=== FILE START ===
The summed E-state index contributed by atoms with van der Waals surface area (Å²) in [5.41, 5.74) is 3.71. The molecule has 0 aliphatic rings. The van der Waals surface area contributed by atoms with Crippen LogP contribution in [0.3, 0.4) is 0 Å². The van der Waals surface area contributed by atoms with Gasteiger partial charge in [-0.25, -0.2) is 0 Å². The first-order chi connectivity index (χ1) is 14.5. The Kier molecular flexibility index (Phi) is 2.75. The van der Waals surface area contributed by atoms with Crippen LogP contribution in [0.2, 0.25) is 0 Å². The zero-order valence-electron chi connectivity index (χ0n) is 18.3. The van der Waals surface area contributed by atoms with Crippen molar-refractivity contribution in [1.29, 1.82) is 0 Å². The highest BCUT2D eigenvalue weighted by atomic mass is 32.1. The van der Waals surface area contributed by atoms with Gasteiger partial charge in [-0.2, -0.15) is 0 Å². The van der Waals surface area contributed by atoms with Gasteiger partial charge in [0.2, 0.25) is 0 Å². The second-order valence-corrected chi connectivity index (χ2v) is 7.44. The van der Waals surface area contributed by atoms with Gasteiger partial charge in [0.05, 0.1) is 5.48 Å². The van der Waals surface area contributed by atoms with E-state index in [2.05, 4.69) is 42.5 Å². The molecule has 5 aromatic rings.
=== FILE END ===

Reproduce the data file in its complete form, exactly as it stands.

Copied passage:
The summed E-state index contributed by atoms with van der Waals surface area (Å²) in [5.41, 5.74) is 3.71. The molecule has 0 aliphatic rings. The van der Waals surface area contributed by atoms with Crippen LogP contribution in [0.3, 0.4) is 0 Å². The van der Waals surface area contributed by atoms with Gasteiger partial charge in [-0.25, -0.2) is 0 Å². The first-order chi connectivity index (χ1) is 14.5. The Kier molecular flexibility index (Phi) is 2.75. The van der Waals surface area contributed by atoms with Crippen LogP contribution in [0.2, 0.25) is 0 Å². The zero-order valence-electron chi connectivity index (χ0n) is 18.3. The van der Waals surface area contributed by atoms with Crippen molar-refractivity contribution in [1.29, 1.82) is 0 Å². The highest BCUT2D eigenvalue weighted by atomic mass is 32.1. The van der Waals surface area contributed by atoms with Gasteiger partial charge in [-0.2, -0.15) is 0 Å². The van der Waals surface area contributed by atoms with Gasteiger partial charge in [0.2, 0.25) is 0 Å². The second-order valence-corrected chi connectivity index (χ2v) is 7.44. The van der Waals surface area contributed by atoms with Gasteiger partial charge in [0.05, 0.1) is 5.48 Å². The van der Waals surface area contributed by atoms with E-state index in [2.05, 4.69) is 42.5 Å². The molecule has 5 aromatic rings.